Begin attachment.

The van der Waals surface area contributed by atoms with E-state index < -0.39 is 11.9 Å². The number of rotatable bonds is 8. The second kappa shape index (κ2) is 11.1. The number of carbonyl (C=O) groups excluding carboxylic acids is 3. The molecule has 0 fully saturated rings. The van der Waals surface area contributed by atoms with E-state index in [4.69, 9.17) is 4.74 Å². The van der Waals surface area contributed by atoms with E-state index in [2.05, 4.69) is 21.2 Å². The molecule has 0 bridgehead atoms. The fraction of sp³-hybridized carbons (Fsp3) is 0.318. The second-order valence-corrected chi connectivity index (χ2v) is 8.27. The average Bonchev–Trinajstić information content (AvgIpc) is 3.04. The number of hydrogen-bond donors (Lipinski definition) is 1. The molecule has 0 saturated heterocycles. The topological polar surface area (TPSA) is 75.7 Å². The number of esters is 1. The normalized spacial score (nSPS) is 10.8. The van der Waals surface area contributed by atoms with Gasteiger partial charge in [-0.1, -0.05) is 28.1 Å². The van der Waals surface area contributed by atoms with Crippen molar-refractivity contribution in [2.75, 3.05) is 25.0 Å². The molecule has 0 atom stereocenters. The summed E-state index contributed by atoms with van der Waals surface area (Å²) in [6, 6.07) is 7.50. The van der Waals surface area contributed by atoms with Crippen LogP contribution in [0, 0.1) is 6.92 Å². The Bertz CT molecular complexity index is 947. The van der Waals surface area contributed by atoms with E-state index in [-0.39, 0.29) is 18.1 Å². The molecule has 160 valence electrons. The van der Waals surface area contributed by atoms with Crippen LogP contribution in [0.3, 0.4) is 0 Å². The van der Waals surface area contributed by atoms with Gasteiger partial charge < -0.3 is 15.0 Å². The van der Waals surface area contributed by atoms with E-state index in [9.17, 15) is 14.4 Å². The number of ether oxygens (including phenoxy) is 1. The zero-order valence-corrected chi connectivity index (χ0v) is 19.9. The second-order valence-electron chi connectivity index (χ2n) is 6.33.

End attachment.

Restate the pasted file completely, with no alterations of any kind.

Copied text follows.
The van der Waals surface area contributed by atoms with E-state index < -0.39 is 11.9 Å². The number of rotatable bonds is 8. The second kappa shape index (κ2) is 11.1. The number of carbonyl (C=O) groups excluding carboxylic acids is 3. The molecule has 0 fully saturated rings. The van der Waals surface area contributed by atoms with E-state index in [4.69, 9.17) is 4.74 Å². The van der Waals surface area contributed by atoms with E-state index in [2.05, 4.69) is 21.2 Å². The molecule has 0 bridgehead atoms. The fraction of sp³-hybridized carbons (Fsp3) is 0.318. The second-order valence-corrected chi connectivity index (χ2v) is 8.27. The average Bonchev–Trinajstić information content (AvgIpc) is 3.04. The number of hydrogen-bond donors (Lipinski definition) is 1. The molecule has 0 saturated heterocycles. The topological polar surface area (TPSA) is 75.7 Å². The number of esters is 1. The normalized spacial score (nSPS) is 10.8. The van der Waals surface area contributed by atoms with Gasteiger partial charge in [-0.1, -0.05) is 28.1 Å². The van der Waals surface area contributed by atoms with Crippen molar-refractivity contribution in [2.75, 3.05) is 25.0 Å². The molecule has 0 atom stereocenters. The summed E-state index contributed by atoms with van der Waals surface area (Å²) in [6, 6.07) is 7.50. The van der Waals surface area contributed by atoms with Crippen LogP contribution in [0, 0.1) is 6.92 Å². The Bertz CT molecular complexity index is 947. The van der Waals surface area contributed by atoms with E-state index in [-0.39, 0.29) is 18.1 Å². The molecule has 160 valence electrons. The van der Waals surface area contributed by atoms with Crippen LogP contribution in [0.3, 0.4) is 0 Å². The van der Waals surface area contributed by atoms with Gasteiger partial charge < -0.3 is 15.0 Å². The van der Waals surface area contributed by atoms with E-state index in [9.17, 15) is 14.4 Å². The number of ether oxygens (including phenoxy) is 1. The zero-order valence-corrected chi connectivity index (χ0v) is 19.9. The second-order valence-electron chi connectivity index (χ2n) is 6.33.